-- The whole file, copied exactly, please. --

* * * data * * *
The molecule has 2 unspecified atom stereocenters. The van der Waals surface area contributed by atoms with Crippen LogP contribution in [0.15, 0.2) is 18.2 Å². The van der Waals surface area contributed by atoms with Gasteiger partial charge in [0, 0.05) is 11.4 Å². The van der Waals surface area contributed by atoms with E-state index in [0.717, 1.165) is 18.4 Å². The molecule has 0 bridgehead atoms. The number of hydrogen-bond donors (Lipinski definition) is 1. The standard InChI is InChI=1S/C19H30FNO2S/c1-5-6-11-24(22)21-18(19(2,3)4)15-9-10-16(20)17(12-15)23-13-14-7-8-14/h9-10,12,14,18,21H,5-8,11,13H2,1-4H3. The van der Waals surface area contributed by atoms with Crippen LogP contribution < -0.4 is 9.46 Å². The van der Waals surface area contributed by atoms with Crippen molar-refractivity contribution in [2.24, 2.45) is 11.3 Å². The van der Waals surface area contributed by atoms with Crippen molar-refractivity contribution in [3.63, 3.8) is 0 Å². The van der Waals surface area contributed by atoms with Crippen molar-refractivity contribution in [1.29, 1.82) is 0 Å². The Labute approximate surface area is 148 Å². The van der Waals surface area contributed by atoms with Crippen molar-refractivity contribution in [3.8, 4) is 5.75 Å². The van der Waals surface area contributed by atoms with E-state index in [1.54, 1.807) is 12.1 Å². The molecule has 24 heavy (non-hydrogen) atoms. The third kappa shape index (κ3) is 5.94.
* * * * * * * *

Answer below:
The molecule has 2 unspecified atom stereocenters. The van der Waals surface area contributed by atoms with Crippen LogP contribution in [0.15, 0.2) is 18.2 Å². The van der Waals surface area contributed by atoms with Gasteiger partial charge in [0, 0.05) is 11.4 Å². The van der Waals surface area contributed by atoms with E-state index in [0.717, 1.165) is 18.4 Å². The molecule has 0 bridgehead atoms. The number of hydrogen-bond donors (Lipinski definition) is 1. The standard InChI is InChI=1S/C19H30FNO2S/c1-5-6-11-24(22)21-18(19(2,3)4)15-9-10-16(20)17(12-15)23-13-14-7-8-14/h9-10,12,14,18,21H,5-8,11,13H2,1-4H3. The van der Waals surface area contributed by atoms with Crippen LogP contribution < -0.4 is 9.46 Å². The van der Waals surface area contributed by atoms with Crippen molar-refractivity contribution in [2.24, 2.45) is 11.3 Å². The van der Waals surface area contributed by atoms with Crippen molar-refractivity contribution in [3.63, 3.8) is 0 Å². The van der Waals surface area contributed by atoms with Crippen molar-refractivity contribution in [1.29, 1.82) is 0 Å². The Labute approximate surface area is 148 Å². The van der Waals surface area contributed by atoms with Crippen molar-refractivity contribution in [3.8, 4) is 5.75 Å². The van der Waals surface area contributed by atoms with E-state index in [1.54, 1.807) is 12.1 Å². The molecule has 24 heavy (non-hydrogen) atoms. The third kappa shape index (κ3) is 5.94.